Les Crowder

KAAT BYRD: How did your story with the bees begin?

LES CROWDER: When I was a child I had Navajo and Hispanic friends. We wound up getting in a bit of trouble with weed and alcohol when I was 14, my dad lived on the Navajo reservation and my mom in a small Hispanic town near Albuquerque and It was agreed to send me to herd sheep on a ranch in Colorado. The cowboys there, in the 70s, did not like my long hair and tried to rope me off my horse and shear my hair. I spoke Spanish and the Mexicans, whom the cowboys also did not like, quietly and firmly defended me and I started hanging out with them and became a bit of an anti anglo anglo for a while, then went back to see my mom near Albuquerque. She had thought to keep bees but never did, but she bought an empty Lang hive. When I got back to her house her dad, much like a father to me, came to me one morning all excited and said, “Leslie, there’s a swarm of bees out back, let’s put them in your mom’s beebox!” When I saw them, about the size of a basketball low in a Pinion tree I was transfixed. My partying buddies had called and were on their way to pick me up and help me spend the money I had made on the ranch to buy party supplies. I felt like I was “tired of hitting my head with that brick” and yet wanted to see my friends, and did not have non-drinking friends. Grandpa and I fearfully cut the branch the bees were on, took the frames out of the single deep box and lowered the bees in to the box and put on the lid. As I was carrying the box my buddies drove up. I could smell stale beer and smokes of various types. It gave me the chills and I realized there was no way I was going to get in that car. They wanted me to go party and I said, “No guys, I have to go to the library and get a book about bees, these things are so cool!” My buddies suddenly realized that the box I was carrying was open and full of bees, and quickly said “Later!” and got back in the car and drove off. That’s when the bees started keeping me.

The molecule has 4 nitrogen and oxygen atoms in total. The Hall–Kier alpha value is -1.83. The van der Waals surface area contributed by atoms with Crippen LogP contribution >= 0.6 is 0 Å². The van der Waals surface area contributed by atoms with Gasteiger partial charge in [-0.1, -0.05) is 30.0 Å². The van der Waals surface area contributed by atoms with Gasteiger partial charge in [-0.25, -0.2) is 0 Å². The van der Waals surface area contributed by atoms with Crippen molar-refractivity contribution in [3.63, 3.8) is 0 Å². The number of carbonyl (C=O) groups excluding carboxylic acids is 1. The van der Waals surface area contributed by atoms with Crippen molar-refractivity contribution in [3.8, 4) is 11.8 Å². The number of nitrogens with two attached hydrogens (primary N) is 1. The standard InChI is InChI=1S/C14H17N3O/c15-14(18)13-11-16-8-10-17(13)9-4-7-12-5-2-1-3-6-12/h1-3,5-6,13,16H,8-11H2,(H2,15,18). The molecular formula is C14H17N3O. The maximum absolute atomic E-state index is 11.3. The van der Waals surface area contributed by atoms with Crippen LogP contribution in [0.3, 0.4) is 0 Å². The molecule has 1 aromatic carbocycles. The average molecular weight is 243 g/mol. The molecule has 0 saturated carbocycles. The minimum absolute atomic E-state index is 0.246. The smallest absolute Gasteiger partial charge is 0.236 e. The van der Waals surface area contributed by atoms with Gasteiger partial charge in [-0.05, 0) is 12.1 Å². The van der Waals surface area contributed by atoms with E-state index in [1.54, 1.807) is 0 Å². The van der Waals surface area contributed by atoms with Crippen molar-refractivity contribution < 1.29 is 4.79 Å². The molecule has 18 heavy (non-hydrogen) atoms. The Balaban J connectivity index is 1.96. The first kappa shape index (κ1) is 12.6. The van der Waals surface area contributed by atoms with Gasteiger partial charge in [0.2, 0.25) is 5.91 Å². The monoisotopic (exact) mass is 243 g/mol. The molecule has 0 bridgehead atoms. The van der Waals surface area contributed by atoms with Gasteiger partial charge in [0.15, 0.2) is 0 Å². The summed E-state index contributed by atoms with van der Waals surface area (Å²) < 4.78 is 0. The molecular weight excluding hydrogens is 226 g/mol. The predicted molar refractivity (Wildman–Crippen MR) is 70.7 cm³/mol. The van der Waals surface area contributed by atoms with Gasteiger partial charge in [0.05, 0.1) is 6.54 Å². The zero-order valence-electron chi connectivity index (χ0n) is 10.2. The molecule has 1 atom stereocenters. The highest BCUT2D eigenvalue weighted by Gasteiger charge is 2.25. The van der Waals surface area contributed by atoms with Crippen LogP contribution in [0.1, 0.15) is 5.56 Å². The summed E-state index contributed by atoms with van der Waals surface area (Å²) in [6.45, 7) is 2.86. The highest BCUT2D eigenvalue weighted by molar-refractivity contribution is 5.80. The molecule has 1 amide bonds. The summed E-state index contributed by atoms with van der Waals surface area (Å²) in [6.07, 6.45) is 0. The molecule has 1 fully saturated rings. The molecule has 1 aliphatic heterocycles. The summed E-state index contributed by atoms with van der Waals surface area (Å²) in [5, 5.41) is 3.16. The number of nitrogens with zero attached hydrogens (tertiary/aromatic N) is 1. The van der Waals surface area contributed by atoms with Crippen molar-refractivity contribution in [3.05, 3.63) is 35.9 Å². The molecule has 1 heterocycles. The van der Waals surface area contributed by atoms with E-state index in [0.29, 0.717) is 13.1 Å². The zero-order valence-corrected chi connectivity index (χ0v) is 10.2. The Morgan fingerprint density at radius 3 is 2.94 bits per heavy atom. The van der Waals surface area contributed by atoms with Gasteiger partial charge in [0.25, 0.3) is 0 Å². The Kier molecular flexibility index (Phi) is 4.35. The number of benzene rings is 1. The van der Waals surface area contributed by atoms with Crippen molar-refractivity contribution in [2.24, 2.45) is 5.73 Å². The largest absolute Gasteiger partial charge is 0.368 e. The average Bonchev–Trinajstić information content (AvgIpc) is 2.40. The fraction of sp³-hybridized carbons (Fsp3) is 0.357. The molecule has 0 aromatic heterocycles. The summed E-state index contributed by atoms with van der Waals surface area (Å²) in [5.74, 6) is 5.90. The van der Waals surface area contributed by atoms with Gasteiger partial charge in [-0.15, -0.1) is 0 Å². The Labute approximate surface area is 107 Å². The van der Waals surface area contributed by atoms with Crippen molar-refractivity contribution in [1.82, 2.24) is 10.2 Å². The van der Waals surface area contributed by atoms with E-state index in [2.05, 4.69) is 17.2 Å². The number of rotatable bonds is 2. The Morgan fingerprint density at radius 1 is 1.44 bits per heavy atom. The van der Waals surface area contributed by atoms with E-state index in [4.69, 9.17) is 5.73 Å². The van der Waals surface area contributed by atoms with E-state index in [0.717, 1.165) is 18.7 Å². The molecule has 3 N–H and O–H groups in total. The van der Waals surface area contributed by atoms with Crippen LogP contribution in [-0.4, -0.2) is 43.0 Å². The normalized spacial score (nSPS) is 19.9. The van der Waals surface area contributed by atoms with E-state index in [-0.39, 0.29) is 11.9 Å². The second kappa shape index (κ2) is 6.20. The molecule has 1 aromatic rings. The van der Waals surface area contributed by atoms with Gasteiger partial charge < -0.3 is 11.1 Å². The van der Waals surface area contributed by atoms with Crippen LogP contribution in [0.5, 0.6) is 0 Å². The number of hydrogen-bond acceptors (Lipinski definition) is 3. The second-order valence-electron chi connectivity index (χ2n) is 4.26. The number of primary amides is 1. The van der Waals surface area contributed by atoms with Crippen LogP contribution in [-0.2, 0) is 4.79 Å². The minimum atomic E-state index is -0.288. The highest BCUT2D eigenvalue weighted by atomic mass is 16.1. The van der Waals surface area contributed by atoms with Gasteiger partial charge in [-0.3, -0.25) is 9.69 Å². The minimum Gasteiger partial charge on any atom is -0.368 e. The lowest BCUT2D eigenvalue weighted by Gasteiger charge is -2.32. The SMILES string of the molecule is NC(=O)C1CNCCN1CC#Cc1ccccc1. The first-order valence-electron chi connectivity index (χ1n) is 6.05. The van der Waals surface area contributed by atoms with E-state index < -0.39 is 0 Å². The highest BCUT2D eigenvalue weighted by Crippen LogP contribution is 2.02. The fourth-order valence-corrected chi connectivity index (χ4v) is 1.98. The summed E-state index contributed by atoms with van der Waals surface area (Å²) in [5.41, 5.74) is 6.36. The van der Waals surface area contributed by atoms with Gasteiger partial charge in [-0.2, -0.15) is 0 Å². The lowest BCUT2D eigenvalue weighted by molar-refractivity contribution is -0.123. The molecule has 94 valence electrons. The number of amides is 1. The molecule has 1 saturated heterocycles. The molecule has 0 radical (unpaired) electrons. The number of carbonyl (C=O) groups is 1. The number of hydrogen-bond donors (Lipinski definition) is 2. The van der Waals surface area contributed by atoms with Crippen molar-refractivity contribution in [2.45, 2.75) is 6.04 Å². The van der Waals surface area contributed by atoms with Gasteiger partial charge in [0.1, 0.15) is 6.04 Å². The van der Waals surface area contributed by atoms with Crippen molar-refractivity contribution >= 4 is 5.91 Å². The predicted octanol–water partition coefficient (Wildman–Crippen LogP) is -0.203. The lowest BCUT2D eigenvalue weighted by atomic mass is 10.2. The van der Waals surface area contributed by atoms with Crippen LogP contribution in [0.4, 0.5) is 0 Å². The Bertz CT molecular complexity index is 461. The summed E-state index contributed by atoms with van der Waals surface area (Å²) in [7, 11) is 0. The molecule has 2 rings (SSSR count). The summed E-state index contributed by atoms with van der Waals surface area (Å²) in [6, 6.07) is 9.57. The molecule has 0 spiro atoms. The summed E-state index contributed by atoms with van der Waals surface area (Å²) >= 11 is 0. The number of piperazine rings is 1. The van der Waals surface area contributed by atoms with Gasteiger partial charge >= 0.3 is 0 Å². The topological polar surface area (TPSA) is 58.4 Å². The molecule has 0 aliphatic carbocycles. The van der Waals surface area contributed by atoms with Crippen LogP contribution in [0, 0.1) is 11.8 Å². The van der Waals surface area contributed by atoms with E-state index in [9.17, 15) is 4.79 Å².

KB: What is your focus and goal as a bee guardian?

LC: I have a degree in Biology and was always interested in how nature works. I went to work for a large (4,000 hives) commercial beekeeper and did not like the use of antibiotics. There were no mites in those days. People thought I was sort of Amish or odd to object to antibiotics. But my focus from the beginning was to not use antibiotics or any toxic chemistry in the hive. I learned from a bee scientist about how really old brood combs in the hive was bad for bees and that is what pushed me to experiment with frame-less topbar hives.

KB: How does the local environment shape your work?

LC: I have kept bees or helped beekeepers in many climates, I mainly learned to keep bees in New Mexico, a high cold (-15f) in the winter, hot (107f) in the summer place with what used to be fairly dependable intense blooms in a short spring/summer/fall. I learned to get bees ready and help them build when there were good flows happening and to leave them plenty of honey for the winter. Here I Austin it is much more like in Jamaica with periodic dearths and blooms and no real winter, although it does freeze a few nights in January.

KB: What threatens your bees and how do you work with these threats?